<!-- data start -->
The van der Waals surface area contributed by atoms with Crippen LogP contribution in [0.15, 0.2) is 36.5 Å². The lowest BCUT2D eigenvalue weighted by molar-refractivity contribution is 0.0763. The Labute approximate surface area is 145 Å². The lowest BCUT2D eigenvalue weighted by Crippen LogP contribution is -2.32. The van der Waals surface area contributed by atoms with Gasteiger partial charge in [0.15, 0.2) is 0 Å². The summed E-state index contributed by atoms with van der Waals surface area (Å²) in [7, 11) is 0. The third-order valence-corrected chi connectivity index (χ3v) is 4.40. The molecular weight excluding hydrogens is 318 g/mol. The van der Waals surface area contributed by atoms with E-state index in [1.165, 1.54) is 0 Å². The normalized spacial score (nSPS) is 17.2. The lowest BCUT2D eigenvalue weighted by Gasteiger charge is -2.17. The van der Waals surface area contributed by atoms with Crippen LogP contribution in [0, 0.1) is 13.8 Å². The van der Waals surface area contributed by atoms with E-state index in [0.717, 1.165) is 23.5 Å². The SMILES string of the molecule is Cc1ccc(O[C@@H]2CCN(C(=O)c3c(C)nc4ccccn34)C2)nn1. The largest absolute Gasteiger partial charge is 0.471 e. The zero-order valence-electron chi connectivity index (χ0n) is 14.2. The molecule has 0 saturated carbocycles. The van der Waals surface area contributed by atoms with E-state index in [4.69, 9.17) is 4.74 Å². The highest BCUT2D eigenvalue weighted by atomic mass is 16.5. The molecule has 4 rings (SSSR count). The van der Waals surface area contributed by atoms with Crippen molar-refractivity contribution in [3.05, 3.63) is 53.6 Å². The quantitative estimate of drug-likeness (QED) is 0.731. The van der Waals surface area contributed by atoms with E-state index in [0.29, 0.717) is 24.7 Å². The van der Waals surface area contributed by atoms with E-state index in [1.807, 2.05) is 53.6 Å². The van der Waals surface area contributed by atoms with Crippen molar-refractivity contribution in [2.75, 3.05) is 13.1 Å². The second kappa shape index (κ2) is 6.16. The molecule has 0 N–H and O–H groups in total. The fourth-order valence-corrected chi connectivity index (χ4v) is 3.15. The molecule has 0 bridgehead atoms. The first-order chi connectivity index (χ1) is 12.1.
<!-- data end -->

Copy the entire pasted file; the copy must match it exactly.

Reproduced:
The van der Waals surface area contributed by atoms with Crippen LogP contribution in [0.15, 0.2) is 36.5 Å². The lowest BCUT2D eigenvalue weighted by molar-refractivity contribution is 0.0763. The Labute approximate surface area is 145 Å². The lowest BCUT2D eigenvalue weighted by Crippen LogP contribution is -2.32. The van der Waals surface area contributed by atoms with Gasteiger partial charge in [0.15, 0.2) is 0 Å². The summed E-state index contributed by atoms with van der Waals surface area (Å²) in [7, 11) is 0. The third-order valence-corrected chi connectivity index (χ3v) is 4.40. The molecular weight excluding hydrogens is 318 g/mol. The van der Waals surface area contributed by atoms with E-state index in [1.165, 1.54) is 0 Å². The normalized spacial score (nSPS) is 17.2. The lowest BCUT2D eigenvalue weighted by Gasteiger charge is -2.17. The van der Waals surface area contributed by atoms with Crippen LogP contribution in [0, 0.1) is 13.8 Å². The van der Waals surface area contributed by atoms with E-state index in [0.717, 1.165) is 23.5 Å². The SMILES string of the molecule is Cc1ccc(O[C@@H]2CCN(C(=O)c3c(C)nc4ccccn34)C2)nn1. The largest absolute Gasteiger partial charge is 0.471 e. The zero-order valence-electron chi connectivity index (χ0n) is 14.2. The molecule has 0 saturated carbocycles. The van der Waals surface area contributed by atoms with E-state index in [4.69, 9.17) is 4.74 Å². The highest BCUT2D eigenvalue weighted by atomic mass is 16.5. The molecule has 4 rings (SSSR count). The van der Waals surface area contributed by atoms with Crippen molar-refractivity contribution in [3.05, 3.63) is 53.6 Å². The quantitative estimate of drug-likeness (QED) is 0.731. The van der Waals surface area contributed by atoms with E-state index in [0.29, 0.717) is 24.7 Å². The van der Waals surface area contributed by atoms with E-state index in [1.807, 2.05) is 53.6 Å². The van der Waals surface area contributed by atoms with Crippen molar-refractivity contribution in [2.75, 3.05) is 13.1 Å². The second kappa shape index (κ2) is 6.16. The molecule has 0 N–H and O–H groups in total. The fourth-order valence-corrected chi connectivity index (χ4v) is 3.15. The molecule has 0 bridgehead atoms. The first-order chi connectivity index (χ1) is 12.1.